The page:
However, when an external magnetic field having a magnitude smaller than the coersive force of the magnet films 101 and 102 but relatively great and having a main component in the direction (X-axis negative direction) reverse to the initial-state direction is applied to the magnetic sensor (the magnetic sensor having the free layer 100 initialized and the bias magnet films 101 and 102 magnetized), the direction of magnetization in each magnetic domain in the free layer is changed from the state shown in FIG. 19A to the state shown in FIG. 19B, and even if the external magnetic field is eliminated, the direction of magnetization in each magnetic domain in the free layer 100 does not match (return) to the initial-state direction. As a result, the magnetic sensor has a hysteresis again with respect to the external magnetic field, entailing a problem of deteriorating the detection accuracy of the magnetic field.

SUMMARY OF THE INVENTION

Accordingly, one of objects of the present invention is to provide a magnetic sensor capable of satisfactorily maintaining a detection accuracy even after a great external magnetic field is applied thereto. Further, another object of the present invention is to provide a magnetic sensor capable of efficiently magnetizing the aforesaid bias magnet films, a production process of the magnetic sensor and a magnet array suitable for the production process.

According to the feature of the present invention, a magnetic sensor comprising a magnetoresistive effect element including a pinned layer and a free layer comprises a bias magnet film composed of a permanent magnet for producing a bias magnet field for (in) the free layer in a predetermined direction and an initializing coil that is provided in the vicinity of the free layer and applies to the free layer a magnetic field in the direction same as the direction of the bias magnetic field by being energized under a predetermined condition.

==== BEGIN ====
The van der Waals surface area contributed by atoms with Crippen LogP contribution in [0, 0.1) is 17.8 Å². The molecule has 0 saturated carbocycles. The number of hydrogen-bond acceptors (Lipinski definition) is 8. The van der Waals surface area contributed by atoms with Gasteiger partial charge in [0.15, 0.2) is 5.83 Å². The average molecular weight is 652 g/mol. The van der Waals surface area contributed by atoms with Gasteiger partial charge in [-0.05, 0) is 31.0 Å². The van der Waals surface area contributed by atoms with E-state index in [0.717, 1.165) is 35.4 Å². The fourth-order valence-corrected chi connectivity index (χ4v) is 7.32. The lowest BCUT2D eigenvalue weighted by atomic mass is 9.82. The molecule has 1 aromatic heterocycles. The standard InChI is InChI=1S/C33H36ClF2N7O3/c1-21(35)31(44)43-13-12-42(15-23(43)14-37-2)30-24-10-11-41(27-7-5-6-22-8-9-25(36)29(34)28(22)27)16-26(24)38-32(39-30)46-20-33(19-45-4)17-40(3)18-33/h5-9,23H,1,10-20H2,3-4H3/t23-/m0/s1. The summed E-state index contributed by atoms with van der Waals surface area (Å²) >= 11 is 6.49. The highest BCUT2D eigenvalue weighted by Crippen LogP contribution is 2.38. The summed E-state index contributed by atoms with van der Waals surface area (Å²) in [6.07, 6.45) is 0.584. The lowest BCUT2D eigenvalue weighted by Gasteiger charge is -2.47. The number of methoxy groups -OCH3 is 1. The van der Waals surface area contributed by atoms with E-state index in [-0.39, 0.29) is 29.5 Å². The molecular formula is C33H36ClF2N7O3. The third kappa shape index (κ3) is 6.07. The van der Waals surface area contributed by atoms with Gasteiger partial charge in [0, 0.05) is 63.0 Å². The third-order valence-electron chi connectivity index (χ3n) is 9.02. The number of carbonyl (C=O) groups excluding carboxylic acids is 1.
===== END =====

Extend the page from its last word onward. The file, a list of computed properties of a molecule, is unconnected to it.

According to the above structure, the initializing coil is energized under a predetermined condition to thereby generate an initializing magnetic field for returning the direction of magnetization in each magnetic domain in the free layer to the direction same as the direction of the bias magnetic field by the bias magnet film, whereby the direction of magnetization in each magnetic domain in the free layer can be corrected even if the direction of magnetization is disturbed due to some reason such as when a strong magnetic field is applied to the magnetic sensor. As a result, a change in the resistance value to the magnetic field does not have hysteresis, whereby a magnetic sensor can be provided that can detect even a minute magnetic field with high precision over a long period.